When your client already has an established company, it is natural to ask if that company can be the Trustee of their new SMSF – why pay for another company when they already have one? We don’t recommend this approach - let’s have a look why.
Whilst it’s possible for a company to act in multiple capacities, we generally take the approach that an SMSF trustee company should be a “special purpose company” acting exclusively as the trustee of an SMSF.
We further suggest that if an individual or family group have more than one SMSF, a different special purpose company is set up as trustee for each fund, with each company’s sole purpose to act as trustee of the relevant SMSF.
There are several reasons for this approach:
- There are specific rules for SMSFs as to who must be directors of the trustee company which may not be able to be satisfied if the company has other roles. If the company is running a business, it may need to appoint a new director from time to time. If that director is not also a member of the SMSF, there is a breach of the superannuation law.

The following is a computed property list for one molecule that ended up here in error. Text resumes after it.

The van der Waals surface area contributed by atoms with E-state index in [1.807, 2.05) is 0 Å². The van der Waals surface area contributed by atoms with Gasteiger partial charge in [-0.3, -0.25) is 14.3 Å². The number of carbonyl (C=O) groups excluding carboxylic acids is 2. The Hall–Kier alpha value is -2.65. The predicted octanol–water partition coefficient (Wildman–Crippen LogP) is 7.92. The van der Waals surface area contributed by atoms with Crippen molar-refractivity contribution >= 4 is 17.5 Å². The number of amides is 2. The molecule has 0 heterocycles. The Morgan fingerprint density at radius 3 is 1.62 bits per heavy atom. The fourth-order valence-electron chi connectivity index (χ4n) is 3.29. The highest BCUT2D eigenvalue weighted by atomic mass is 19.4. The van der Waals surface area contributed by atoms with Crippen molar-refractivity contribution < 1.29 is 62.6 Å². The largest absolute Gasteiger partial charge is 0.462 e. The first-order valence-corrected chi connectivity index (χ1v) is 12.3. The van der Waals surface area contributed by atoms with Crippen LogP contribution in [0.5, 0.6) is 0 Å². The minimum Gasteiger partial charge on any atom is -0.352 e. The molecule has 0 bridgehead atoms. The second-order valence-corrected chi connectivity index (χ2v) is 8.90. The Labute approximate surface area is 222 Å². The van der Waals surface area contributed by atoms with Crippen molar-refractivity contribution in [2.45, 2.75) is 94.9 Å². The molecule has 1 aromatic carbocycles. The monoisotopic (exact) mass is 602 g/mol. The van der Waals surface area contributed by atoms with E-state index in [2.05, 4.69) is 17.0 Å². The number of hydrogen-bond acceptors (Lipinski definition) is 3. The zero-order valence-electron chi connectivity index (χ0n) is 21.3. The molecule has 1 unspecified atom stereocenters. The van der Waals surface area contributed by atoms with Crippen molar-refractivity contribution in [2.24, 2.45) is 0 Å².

- SMSFs must ensure the fund has clear ownership of its investment assets and are required to hold their assets separately from the members’ personal or business assets. If the trustee is also a trading entity, there could be difficulties in identifying the assets of the SMSF as distinct from business assets.
- The assets of the SMSF could be at risk if the company is sued in its non-SMSF capacity and vice versa if the company is sued in its trustee capacity.
- If the company experiences financial difficulties due to its other activities, the trustee in bankruptcy may seek to make a claim over the SMSF’s assets.
Whilst establishing a new company comes with added expense, it saves a lot of headaches down the track. The good news is that reduced ASIC fees apply to special purpose companies. Heffron Consulting has a Company Establishment Service as part of our online Document Services.